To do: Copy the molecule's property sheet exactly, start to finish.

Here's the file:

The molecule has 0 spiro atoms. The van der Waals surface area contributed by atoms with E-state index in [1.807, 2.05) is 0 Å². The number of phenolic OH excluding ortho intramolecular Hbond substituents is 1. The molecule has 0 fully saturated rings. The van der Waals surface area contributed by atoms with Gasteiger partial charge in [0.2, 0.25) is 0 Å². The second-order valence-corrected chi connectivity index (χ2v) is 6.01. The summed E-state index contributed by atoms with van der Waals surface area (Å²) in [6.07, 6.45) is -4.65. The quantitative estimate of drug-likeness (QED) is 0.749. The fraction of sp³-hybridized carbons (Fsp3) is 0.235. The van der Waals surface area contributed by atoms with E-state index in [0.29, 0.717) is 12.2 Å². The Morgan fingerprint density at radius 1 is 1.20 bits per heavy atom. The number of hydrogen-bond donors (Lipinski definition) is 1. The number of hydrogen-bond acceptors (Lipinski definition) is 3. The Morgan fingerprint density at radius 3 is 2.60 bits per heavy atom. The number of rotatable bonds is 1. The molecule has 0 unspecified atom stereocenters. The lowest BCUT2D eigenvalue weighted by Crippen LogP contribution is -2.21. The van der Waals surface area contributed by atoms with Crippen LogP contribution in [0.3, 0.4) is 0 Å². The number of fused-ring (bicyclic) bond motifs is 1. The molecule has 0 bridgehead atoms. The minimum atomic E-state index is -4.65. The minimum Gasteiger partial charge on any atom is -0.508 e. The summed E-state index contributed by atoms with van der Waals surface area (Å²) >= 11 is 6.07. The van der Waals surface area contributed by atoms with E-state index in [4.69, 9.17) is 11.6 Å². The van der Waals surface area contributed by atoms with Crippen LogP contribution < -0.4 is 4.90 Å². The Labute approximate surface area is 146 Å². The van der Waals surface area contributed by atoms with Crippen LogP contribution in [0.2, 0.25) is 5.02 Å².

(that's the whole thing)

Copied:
The molecule has 0 spiro atoms. The van der Waals surface area contributed by atoms with E-state index in [1.807, 2.05) is 0 Å². The number of phenolic OH excluding ortho intramolecular Hbond substituents is 1. The molecule has 0 fully saturated rings. The van der Waals surface area contributed by atoms with Gasteiger partial charge in [0.2, 0.25) is 0 Å². The second-order valence-corrected chi connectivity index (χ2v) is 6.01. The summed E-state index contributed by atoms with van der Waals surface area (Å²) in [6.07, 6.45) is -4.65. The quantitative estimate of drug-likeness (QED) is 0.749. The fraction of sp³-hybridized carbons (Fsp3) is 0.235. The van der Waals surface area contributed by atoms with E-state index in [0.29, 0.717) is 12.2 Å². The Morgan fingerprint density at radius 1 is 1.20 bits per heavy atom. The number of hydrogen-bond donors (Lipinski definition) is 1. The number of hydrogen-bond acceptors (Lipinski definition) is 3. The Morgan fingerprint density at radius 3 is 2.60 bits per heavy atom. The number of rotatable bonds is 1. The molecule has 0 unspecified atom stereocenters. The lowest BCUT2D eigenvalue weighted by Crippen LogP contribution is -2.21. The van der Waals surface area contributed by atoms with Crippen LogP contribution in [0.3, 0.4) is 0 Å². The number of fused-ring (bicyclic) bond motifs is 1. The molecule has 0 bridgehead atoms. The minimum atomic E-state index is -4.65. The minimum Gasteiger partial charge on any atom is -0.508 e. The summed E-state index contributed by atoms with van der Waals surface area (Å²) >= 11 is 6.07. The van der Waals surface area contributed by atoms with E-state index in [4.69, 9.17) is 11.6 Å². The van der Waals surface area contributed by atoms with Crippen LogP contribution < -0.4 is 4.90 Å². The Labute approximate surface area is 146 Å². The van der Waals surface area contributed by atoms with Crippen LogP contribution in [0.2, 0.25) is 5.02 Å².